The Movie Waffler Shorts Showcase - STUTTERER / SIMPLE MIND / OVER COFFEE | The Movie Waffler

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Shorts Showcase - STUTTERER / SIMPLE MIND / OVER COFFEE

We take a look at another batch of short films.



Reviews by Benjamin Poole (@filmclubchs)


Stutterer
Benjamin Cleary’s Stutterer sees Matthew Needham as Greenwood, a mild mannered, romantic typographer who is beset with a debilitating speech impediment preventing him from the sort of social interaction that most of us take for granted. The film opens with a universally familiar scenario, as Greenwood impatiently waits in a telephone queue to sort out his broadband, and while this is a frustrating enough chore for those of us even with full command of language, it is doubly so for Greenwood, who is eventually unable to articulate his technical issues. The situation is manifest for Greenwood, a metaphor for his inability to speak with fluency; he is perpetually shut out, always on hold. Part of this Oscar shortlisted film’s thematic grist serves to examine communication - Greenwood has continued a sweet, text only online relationship with Ellie (Chloe Pirrie) for six months, and his job ironically involves facilitating other people’s words - but Stutterer is most interested in giving a voice to minority experience, providing an insight into another’s unfamiliar struggle. And so, as the film progresses, we are privy to Greenwood’s inner voice, and his detailed, fantastical ‘snap judgements’ about strangers, people who he empathises with but could never dare to approach.
Stutterer is a lovely film, made with compassion and a slick aesthetic. The end did slightly disappoint this viewer though; as a person beset with a nearly analogous ailment (crippling shyness), I wanted to tell Greenwood that, hey, it isn’t that bad son. You’re a good looking lad, with a great taste in reading material. Hang in there. People talk far too much, anyway. Alas, the end sees circumstance adapting to Greenwood’s debilitation, rather than him overcoming or accepting his impediment, which I felt he and the audience deserved to witness after the earlier, carefully crafted heartbreak of his everyday experiences.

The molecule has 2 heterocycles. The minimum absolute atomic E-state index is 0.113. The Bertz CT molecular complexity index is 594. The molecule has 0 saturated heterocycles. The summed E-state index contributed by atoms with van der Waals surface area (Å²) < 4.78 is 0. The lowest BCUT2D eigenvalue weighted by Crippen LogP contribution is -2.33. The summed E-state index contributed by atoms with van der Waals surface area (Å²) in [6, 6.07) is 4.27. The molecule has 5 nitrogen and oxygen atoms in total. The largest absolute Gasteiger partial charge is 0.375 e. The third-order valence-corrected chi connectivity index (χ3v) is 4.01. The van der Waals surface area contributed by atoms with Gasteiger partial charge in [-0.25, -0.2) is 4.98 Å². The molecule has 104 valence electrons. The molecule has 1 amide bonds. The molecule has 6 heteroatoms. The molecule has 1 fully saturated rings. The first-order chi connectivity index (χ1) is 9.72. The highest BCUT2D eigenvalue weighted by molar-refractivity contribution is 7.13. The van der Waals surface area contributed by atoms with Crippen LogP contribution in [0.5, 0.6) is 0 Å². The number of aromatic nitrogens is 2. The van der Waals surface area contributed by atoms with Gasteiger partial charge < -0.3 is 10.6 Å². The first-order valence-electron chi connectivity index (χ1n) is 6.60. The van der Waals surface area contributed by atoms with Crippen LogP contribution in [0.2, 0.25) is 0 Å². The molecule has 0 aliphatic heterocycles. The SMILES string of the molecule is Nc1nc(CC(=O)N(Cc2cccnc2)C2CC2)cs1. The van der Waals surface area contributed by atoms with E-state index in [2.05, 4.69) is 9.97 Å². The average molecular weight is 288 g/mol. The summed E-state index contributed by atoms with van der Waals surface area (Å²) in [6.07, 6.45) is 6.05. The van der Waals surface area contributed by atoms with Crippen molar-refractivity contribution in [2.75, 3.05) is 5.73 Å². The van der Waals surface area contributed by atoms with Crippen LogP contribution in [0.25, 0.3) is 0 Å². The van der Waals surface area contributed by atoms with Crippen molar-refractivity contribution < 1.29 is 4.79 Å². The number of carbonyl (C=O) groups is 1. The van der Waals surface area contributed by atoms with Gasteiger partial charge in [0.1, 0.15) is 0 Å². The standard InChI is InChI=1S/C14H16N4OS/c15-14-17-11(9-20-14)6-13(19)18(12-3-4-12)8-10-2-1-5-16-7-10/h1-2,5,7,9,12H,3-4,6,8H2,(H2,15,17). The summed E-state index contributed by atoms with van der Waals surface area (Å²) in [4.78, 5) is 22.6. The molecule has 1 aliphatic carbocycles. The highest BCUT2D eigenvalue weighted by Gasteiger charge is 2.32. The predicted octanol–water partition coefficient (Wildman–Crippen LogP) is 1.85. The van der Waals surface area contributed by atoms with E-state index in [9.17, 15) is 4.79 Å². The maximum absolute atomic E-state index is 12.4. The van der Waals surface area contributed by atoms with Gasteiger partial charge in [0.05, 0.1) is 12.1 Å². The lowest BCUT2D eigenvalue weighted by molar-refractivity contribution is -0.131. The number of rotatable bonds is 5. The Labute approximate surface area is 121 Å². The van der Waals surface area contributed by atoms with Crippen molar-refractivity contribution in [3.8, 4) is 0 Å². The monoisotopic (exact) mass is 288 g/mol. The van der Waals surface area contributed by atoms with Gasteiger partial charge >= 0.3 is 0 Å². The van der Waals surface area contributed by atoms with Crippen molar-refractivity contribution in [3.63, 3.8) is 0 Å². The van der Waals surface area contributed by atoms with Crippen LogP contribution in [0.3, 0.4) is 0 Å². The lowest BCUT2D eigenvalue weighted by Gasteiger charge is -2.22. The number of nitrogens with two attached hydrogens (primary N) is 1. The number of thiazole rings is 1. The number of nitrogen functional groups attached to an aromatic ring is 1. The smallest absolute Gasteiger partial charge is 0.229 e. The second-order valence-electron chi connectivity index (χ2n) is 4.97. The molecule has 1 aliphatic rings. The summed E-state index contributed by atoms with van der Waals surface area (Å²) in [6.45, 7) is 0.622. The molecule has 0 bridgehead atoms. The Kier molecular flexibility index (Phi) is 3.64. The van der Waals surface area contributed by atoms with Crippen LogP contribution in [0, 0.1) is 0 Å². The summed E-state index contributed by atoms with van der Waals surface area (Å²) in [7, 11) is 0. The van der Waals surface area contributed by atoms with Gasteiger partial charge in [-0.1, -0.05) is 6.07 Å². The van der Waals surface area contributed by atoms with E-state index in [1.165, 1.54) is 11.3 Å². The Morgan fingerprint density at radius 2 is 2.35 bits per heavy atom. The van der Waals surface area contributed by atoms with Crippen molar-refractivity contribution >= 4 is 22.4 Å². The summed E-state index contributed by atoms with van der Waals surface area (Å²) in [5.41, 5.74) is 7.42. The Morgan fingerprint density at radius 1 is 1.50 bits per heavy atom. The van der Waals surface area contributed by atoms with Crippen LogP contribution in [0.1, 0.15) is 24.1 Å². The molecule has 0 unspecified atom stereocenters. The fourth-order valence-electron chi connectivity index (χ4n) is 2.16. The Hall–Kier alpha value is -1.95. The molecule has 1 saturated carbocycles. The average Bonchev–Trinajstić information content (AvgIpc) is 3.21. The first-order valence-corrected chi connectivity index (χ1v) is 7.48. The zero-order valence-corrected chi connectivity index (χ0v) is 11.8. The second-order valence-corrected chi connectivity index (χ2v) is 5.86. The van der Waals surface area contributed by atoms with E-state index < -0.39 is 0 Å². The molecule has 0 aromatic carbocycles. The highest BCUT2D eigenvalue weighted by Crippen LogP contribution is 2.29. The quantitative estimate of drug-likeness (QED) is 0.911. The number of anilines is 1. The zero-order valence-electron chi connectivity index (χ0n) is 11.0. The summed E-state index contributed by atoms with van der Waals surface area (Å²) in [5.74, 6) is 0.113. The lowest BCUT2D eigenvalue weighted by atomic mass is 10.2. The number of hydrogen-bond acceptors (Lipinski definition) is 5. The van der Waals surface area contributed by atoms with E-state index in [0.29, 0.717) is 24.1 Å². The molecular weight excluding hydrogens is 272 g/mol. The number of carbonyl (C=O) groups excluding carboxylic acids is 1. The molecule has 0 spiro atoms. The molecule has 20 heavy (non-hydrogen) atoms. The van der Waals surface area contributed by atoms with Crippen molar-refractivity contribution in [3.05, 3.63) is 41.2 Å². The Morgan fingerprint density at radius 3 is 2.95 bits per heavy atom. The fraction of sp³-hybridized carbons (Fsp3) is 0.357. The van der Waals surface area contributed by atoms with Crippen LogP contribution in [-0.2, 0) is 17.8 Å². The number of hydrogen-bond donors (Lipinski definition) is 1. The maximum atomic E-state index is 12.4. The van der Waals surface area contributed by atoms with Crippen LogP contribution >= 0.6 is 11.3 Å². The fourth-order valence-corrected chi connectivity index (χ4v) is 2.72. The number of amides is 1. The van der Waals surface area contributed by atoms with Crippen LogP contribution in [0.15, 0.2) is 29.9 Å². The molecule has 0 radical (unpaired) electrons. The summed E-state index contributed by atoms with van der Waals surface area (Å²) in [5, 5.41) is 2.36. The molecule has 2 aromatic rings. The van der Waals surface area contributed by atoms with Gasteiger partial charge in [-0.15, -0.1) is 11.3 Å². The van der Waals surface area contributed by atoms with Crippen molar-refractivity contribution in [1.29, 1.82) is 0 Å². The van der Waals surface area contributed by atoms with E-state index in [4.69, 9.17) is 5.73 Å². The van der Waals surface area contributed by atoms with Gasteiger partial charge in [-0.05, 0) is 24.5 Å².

Simple Mind
In Simple Mind, there are more subjective shenanigans, as beardy weirdo Bob (Timothy J. Cox) follows attractive Samantha (Kristi McCarson) to her apartment, some sort of gift for her gripped in his sweaty hands. Although the production values are cheap, the film making has true chops; the woozy camera and off kilter stylings exemplifying the  fractured mental state of its protagonist, as we gradually discover that he is recounting his tale of terrible to-dos in a psychiatrist’s clinic. The suspense in Phil Newsome’s film is built especially well, right up to its twisted denouement. However, I take issue with the title. Like Stutterer, Simple Mind essays another perceived incapacitation, here portraying a mind that is not simple at all, but in fact complex and broken; a fragile mentality that perhaps shouldn’t be suggestively equated with evil.

Over Coffee
There are no mental issues in Sean Meehan’s Over Coffee, apart from, perhaps, the borderline egomania of the realtor office bods that romcom hero Andrew (Erik Potempa) finds himself lumbered with. It’s not all bad though, there’s the hot as espresso Carla (Jocelyn DeBoer) who works there, secretary to bullying manager (Timothy J. Cox) and skinny latte of Andrew’s eye. If only she could stop fussing around after her boss and notice our hero!
The cartoony farce of Meehan’s film is handled deftly as Andrew agrees to fetch the Boss’s morning java in order to impress Carla, a quest that rivals the retrieval of a Peruvian golden idol for problems and pratfalls, with the film adopting a pleasingly cartoony feel as part of its peppy energy (there is a brassy soundtrack, and, wonderfully, when we overhear people on the other end of the phone it sounds like the blather when Charlie Brown’s teacher speaks). While it may be too silly for certain tastes, I found the application of action movie dynamics to mundane work chores good fun, and the petty work dynamics also ring amusingly true.


Here are the Live Action Short films in contention for this year's Academy Awards.

Ave Maria Basil Khalil, director, and Eric Dupont, producer (Incognito Films)
Bad Hunter Sahim Omar Kalifa, director, and Dries Phlypo, producer (A Private View)
Bis Gleich (Till Then) Philippe Brenninkmeyer, producer, and Tara Lynn Orr, writer (avenueROAD Films)
Contrapelo (Against the Grain) Gareth Dunnet-Alcocer, director, and Pin-Chun Liu, producer (Ochenta y Cinco Films)
Day One Henry Hughes, director (American Film Institute)
Everything Will Be Okay (Alles Wird Gut) Patrick Vollrath, director (Filmakademie Wien)
The Free Man (Zi You Ren) Quah Boon-Lip, director (Taipei National University of the Arts)
Shok Jamie Donoughue, director (Eagle Eye Films)
Stutterer Benjamin Cleary, director (Bare Golly Films)
Winter Light Julian Higgins, director, and Josh Pence, producer (Innerlight Films and Prelude Pictures)

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